Want to improve your writing FAST? Today?
You can do it, when you build prewriting into your writing processes.
Listen up: here’s how to improve your writing, instantly
Writing is not typing. It’s thinking… BUT (and this is a big, big but) — if you spend your time thinking, you’ll block. Therefore, you need to do your thinking on your computer screen, or on a page.
Prewriting is thinking, on the page. It’s a warmup. It gets you into your “writing” groove.
Prewriting works. Prove it to yourself. For the next couple of days, each time you sit down to write, prewrite first. Not only will you write more easily, and avoid procrastination, your writing will improve.
Prewriting needn’t take long — just a few minutes.
It’s especially valuable on the days you feel frazzled, and as if you just have too much to do, to bother with prewriting. Over the years, I’ve learned that on days I’m frazzled, I’m unlikely to write well. I’m completely in touch with my inner editor, who convinces me that every word I write is rubbish.
Bless your inner editor… He might be right. Your writing may well be total rubbish, but unless you write that rubbish, you can’t get to the good stuff. Learn to welcome the: “this is JUNK” feeling. The good stuff isn’t far away, and prewriting helps you to get there.
Here are some prewriting tips.
1. Cluster: jot down words, any words
Clustering is fun. Don’t think about it too much.
Write a topic word in the center of your page.
Then write down any words which come to mind (especially if they seem totally irrelevant), and circle them.
Keep going, until your cluster makes sense — until you get an idea which is relevant to your topic. Write a few sentences about your idea…
Then start your “real” writing. You can include the idea from your cluster diagram, or not — the cluster’s purpose is to warm you up.
2. Create a word list (again, any words)
Unlike cluster diagrams, word lists don’t need a topic. You’re just free associating. You can write words, like Ray Bradbury, who wrote lists of nouns. You can write nouns, or adjectives. It doesn’t matter.
Keep writing, until you get the impulse to stop. Then go on with your writing for the day.
3. Journal. Journaling is a wonderful aid to all your writing
Journaling’s a waste of time. I journal a lot, and at least once a day, I get this unhelpful message from my inner editor. I’ve learned to tell him to get lost. Here’s why — on the days when I journal, I avoid procrastinating, and am simply more productive than I am on the days I don’t journal.
So I journal. I don’t necessarily like it, but I do it, because it’s a perfect way to prewrite, and to get more and better ideas.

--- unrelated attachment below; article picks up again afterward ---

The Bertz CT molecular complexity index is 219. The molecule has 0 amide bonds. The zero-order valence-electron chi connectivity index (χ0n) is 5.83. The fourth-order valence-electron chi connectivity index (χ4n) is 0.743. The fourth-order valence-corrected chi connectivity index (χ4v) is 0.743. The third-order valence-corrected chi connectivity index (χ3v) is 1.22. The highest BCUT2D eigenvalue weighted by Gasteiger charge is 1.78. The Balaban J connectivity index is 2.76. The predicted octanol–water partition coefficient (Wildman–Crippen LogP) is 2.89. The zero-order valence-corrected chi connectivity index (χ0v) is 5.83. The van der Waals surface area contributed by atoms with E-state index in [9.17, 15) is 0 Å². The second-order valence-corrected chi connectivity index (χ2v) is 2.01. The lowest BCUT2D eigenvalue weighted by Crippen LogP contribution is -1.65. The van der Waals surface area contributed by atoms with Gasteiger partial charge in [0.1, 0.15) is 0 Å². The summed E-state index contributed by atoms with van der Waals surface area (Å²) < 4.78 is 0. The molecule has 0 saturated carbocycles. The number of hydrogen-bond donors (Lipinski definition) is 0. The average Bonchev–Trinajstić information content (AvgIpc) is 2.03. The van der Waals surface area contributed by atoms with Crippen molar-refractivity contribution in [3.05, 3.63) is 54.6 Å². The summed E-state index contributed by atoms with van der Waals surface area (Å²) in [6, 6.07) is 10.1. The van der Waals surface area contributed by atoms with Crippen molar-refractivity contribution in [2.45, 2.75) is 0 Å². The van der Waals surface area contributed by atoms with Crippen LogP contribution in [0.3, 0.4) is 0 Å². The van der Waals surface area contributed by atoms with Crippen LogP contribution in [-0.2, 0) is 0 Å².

4. Write yourself an email message
I enjoy this prewriting exercise. It’s a variation of bestselling author David Morrell’s “write yourself a letter” process. It works really well with fiction.
Before you start writing, open your email program. Be strong, don’t read your emails. They can wait. Start a new email message, and address it to yourself. (I write these emails on my phone. This ensures that these emails are short.)
Start with: Dear (your name).
Then write about your writing project.
Phrases to draw out your creativity include:
- Here’s what you don’t know…
- Something to be aware of…
- Here’s how to fix the problem…
5. Describe an image (draw your own, if you like)
Your creative self (right brain) is non-verbal. It “thinks” in images.
Grab an image, preferably an image that’s new to you. You can find images online at Pinterest, or on any art gallery website.
Describe the image.
That’s it. You’re done.
Start writing your project.
I’ve got a special secret (non-public) Pinterest board to which I pin any images I find which I find evocative. Having a selection of images from which to choose saves time when you use this prewriting process.
Bonus tip: get the junk out of your head, and onto the page — it leads to the good stuff
Your head, my head, everyone’s head… is filled with junk. You’ll find meditators talking about “monkey mind”.
That junk tends to pop up and destroy your focus when you’re writing. Prewriting is brilliant for getting the junk out of your mind.
On days when you have complete resistance to writing, explore the junk cluttering your brain.
Grab a sheet of paper, or start a new computer file. Start writing, with the phrase: Here’s what’s bothering me, and stopping me from writing…
Please use these prewriting tips. They work, and they’ll improve your writing today, painlessly.
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